Arvest: Was Unaware of Agreement Involving Dennis Smiley's Loan Collateral

by Lance Turner  on Wednesday, May. 14, 2014 11:32 am  

Arvest Bank said Friday that it was unaware of documents purportedly signed by one of its executives that allowed Dennis Smiley to use his stock in an Arvest executive incentive account as loan collateral at First National Bank of Fort Smith.

In filing Friday in Benton County Circuit Court, Arvest "specifically denies that it had any knowledge whatsoever of a Control Agreement and/or letter as issued by Chad Evans as Executive Vice President …"

That agreement allowed Smiley, formerly CEO of Arvest Bank’s Benton County operations, to pledge money from his Arvest incentive account as collateral on two loans from the Fort Smith bank.

First National Bank sued Smiley, Smiley’s HDS Holdings LLC, and Smiley’s father, Henry Dennis Smiley Sr. of De Queen, on April 11 to collect a combined outstanding balance on the loans of $196,093. 

Smiley is under federal criminal investigation for loan fraud. He's also facing lawsuits by nearly a dozen banks for defaulting on loan agreements, which Arkansas Business sources have said could total more than $4.5 million.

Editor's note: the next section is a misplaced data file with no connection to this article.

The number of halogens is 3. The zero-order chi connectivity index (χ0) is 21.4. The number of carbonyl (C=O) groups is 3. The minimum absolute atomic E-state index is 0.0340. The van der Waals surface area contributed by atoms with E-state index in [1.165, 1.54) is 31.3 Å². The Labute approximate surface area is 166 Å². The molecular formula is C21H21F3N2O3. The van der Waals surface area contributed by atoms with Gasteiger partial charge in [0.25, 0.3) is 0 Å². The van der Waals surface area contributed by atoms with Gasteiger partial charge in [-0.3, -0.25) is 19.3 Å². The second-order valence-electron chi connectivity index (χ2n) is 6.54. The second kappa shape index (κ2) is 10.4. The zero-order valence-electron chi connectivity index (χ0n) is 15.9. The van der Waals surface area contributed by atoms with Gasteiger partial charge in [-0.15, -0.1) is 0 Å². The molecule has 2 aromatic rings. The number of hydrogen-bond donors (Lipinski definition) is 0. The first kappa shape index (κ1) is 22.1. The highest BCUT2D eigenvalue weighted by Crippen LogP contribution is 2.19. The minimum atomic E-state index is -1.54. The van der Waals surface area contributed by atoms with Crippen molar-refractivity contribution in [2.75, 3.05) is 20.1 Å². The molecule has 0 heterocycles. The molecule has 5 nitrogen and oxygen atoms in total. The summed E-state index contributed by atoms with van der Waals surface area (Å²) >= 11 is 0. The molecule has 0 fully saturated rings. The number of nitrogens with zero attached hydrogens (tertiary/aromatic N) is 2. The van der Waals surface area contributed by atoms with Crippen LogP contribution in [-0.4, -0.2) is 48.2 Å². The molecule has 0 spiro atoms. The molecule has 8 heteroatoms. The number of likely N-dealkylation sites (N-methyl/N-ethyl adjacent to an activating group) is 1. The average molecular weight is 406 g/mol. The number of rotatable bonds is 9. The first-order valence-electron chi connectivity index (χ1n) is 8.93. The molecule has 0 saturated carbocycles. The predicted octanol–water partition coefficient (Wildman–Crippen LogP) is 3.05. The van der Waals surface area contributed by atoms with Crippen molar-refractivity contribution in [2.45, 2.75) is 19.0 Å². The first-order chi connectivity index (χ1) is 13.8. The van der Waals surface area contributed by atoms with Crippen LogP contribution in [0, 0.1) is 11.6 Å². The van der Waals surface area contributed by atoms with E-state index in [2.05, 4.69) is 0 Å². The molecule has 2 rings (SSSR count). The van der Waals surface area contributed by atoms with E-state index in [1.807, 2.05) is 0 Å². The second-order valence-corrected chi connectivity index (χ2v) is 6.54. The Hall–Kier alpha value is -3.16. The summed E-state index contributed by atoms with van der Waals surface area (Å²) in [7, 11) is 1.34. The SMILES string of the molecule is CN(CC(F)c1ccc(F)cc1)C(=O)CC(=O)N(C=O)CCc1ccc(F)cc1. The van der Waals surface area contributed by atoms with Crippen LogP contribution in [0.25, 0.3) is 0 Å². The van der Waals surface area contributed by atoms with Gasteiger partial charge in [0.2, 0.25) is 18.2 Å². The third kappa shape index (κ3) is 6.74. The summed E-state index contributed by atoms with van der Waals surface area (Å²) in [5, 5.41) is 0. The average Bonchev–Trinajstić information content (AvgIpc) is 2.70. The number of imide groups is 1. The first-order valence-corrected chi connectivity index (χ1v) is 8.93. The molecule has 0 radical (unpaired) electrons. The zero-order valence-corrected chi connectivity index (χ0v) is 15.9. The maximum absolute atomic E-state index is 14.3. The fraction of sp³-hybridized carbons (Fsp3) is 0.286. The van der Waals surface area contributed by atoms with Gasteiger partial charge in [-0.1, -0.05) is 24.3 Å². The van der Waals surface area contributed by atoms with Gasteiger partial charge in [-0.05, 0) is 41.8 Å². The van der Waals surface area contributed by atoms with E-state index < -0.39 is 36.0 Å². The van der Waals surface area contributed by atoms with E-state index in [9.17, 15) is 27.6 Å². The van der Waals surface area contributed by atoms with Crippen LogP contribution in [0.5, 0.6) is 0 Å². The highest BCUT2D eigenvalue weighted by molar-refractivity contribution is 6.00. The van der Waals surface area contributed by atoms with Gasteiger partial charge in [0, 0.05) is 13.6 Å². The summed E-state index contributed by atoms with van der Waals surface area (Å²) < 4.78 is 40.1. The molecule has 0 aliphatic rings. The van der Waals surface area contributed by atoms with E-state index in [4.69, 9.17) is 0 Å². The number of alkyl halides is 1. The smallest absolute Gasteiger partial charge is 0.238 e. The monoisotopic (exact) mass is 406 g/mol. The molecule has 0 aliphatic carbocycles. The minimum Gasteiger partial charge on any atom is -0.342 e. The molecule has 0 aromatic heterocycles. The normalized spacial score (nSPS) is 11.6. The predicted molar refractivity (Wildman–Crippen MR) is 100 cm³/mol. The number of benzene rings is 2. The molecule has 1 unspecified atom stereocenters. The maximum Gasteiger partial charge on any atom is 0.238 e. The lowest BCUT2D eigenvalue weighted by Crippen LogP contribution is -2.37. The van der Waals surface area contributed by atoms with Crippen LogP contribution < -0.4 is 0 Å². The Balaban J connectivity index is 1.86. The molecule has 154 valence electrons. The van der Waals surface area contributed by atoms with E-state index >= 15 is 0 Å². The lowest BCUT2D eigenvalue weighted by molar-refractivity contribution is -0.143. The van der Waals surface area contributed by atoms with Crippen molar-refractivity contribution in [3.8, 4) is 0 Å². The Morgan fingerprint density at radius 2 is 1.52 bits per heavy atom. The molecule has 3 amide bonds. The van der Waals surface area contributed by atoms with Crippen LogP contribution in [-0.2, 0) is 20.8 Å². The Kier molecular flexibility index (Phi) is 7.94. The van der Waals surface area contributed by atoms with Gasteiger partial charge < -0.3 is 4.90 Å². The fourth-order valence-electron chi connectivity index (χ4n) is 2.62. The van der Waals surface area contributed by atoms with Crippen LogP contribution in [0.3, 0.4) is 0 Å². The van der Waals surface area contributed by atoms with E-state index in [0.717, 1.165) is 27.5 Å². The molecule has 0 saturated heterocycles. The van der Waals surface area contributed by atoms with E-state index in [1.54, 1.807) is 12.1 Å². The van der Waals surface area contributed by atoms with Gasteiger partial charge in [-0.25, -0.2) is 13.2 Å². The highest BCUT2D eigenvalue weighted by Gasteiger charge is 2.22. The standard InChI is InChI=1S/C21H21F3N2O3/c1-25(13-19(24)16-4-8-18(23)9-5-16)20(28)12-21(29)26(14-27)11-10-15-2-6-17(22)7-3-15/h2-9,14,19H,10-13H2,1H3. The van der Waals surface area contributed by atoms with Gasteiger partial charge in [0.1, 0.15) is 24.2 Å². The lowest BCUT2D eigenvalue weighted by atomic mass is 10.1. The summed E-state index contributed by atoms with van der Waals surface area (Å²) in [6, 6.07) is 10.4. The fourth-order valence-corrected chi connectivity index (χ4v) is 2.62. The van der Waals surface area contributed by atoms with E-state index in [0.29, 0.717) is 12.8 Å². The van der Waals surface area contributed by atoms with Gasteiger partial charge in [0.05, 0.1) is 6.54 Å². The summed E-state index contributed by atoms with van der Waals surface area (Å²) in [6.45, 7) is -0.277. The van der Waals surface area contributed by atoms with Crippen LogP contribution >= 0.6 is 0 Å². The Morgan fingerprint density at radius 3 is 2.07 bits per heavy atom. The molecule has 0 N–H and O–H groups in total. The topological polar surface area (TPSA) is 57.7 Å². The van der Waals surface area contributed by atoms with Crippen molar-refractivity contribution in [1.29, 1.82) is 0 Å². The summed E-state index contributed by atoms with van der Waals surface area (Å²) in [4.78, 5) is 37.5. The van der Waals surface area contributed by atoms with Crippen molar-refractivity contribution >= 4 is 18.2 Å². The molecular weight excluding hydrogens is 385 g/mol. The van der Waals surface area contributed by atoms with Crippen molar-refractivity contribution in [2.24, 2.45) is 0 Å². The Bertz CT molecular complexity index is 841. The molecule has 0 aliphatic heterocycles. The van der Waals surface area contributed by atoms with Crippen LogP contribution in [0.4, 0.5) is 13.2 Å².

Arvest has said it specifically forbade the use of its incentive funds as collateral. Arvest’s filing on Friday is the first time the bank answered allegations that some of its executives, including Evans, had approved such use.

Other banks that loaned Smiley money had made claims similar to the Fort Smith bank, citing control agreements purportedly signed by Arvest executives Evans, Euva Phillips and Jeb Mills. Those agreements allowed Smiley to use Arvest incentive account proceeds as collateral repeatedly at several banks.

Arvest also said Friday that the control agreement for the First National Bank loan only gave the First National access to an Arvest incentive account ending in number 586. But Arvest said "there was and never has been any assets in said account."

Arvest also said the control agreement was signed "in the capacity of Arvest Bank" and not Arvest Bank Group Inc., the bank’s holding company that Arvest Bank said it "the true holder of the account."

 

 

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